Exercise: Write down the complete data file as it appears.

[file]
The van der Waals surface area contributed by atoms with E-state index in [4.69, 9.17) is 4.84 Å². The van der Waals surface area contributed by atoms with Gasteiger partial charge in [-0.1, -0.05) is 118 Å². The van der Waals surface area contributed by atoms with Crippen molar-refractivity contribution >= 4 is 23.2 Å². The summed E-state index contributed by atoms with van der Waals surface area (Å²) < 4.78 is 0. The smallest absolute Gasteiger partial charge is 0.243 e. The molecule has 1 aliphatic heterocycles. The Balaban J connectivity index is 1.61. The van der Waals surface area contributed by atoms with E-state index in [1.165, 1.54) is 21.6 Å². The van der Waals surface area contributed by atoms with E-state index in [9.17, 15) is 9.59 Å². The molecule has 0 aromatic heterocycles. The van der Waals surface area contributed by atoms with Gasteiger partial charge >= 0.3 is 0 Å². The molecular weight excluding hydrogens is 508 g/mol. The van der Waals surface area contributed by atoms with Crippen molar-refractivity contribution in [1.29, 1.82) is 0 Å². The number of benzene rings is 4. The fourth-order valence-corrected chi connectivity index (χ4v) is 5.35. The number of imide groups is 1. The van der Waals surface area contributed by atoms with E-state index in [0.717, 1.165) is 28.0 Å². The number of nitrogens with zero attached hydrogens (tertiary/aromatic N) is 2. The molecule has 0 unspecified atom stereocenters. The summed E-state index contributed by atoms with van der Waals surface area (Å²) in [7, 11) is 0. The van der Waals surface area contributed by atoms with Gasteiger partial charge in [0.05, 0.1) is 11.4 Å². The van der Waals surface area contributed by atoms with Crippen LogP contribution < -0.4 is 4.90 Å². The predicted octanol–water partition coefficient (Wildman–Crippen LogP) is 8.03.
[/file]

The van der Waals surface area contributed by atoms with E-state index in [4.69, 9.17) is 4.84 Å². The van der Waals surface area contributed by atoms with Gasteiger partial charge in [-0.1, -0.05) is 118 Å². The van der Waals surface area contributed by atoms with Crippen molar-refractivity contribution >= 4 is 23.2 Å². The summed E-state index contributed by atoms with van der Waals surface area (Å²) < 4.78 is 0. The smallest absolute Gasteiger partial charge is 0.243 e. The molecule has 1 aliphatic heterocycles. The Balaban J connectivity index is 1.61. The van der Waals surface area contributed by atoms with E-state index in [1.165, 1.54) is 21.6 Å². The van der Waals surface area contributed by atoms with E-state index in [9.17, 15) is 9.59 Å². The molecule has 0 aromatic heterocycles. The van der Waals surface area contributed by atoms with Gasteiger partial charge >= 0.3 is 0 Å². The molecular weight excluding hydrogens is 508 g/mol. The van der Waals surface area contributed by atoms with Crippen molar-refractivity contribution in [1.29, 1.82) is 0 Å². The number of benzene rings is 4. The fourth-order valence-corrected chi connectivity index (χ4v) is 5.35. The number of imide groups is 1. The van der Waals surface area contributed by atoms with E-state index in [0.717, 1.165) is 28.0 Å². The number of nitrogens with zero attached hydrogens (tertiary/aromatic N) is 2. The molecule has 0 unspecified atom stereocenters. The summed E-state index contributed by atoms with van der Waals surface area (Å²) in [7, 11) is 0. The van der Waals surface area contributed by atoms with Gasteiger partial charge in [0.05, 0.1) is 11.4 Å². The van der Waals surface area contributed by atoms with Crippen LogP contribution < -0.4 is 4.90 Å². The predicted octanol–water partition coefficient (Wildman–Crippen LogP) is 8.03.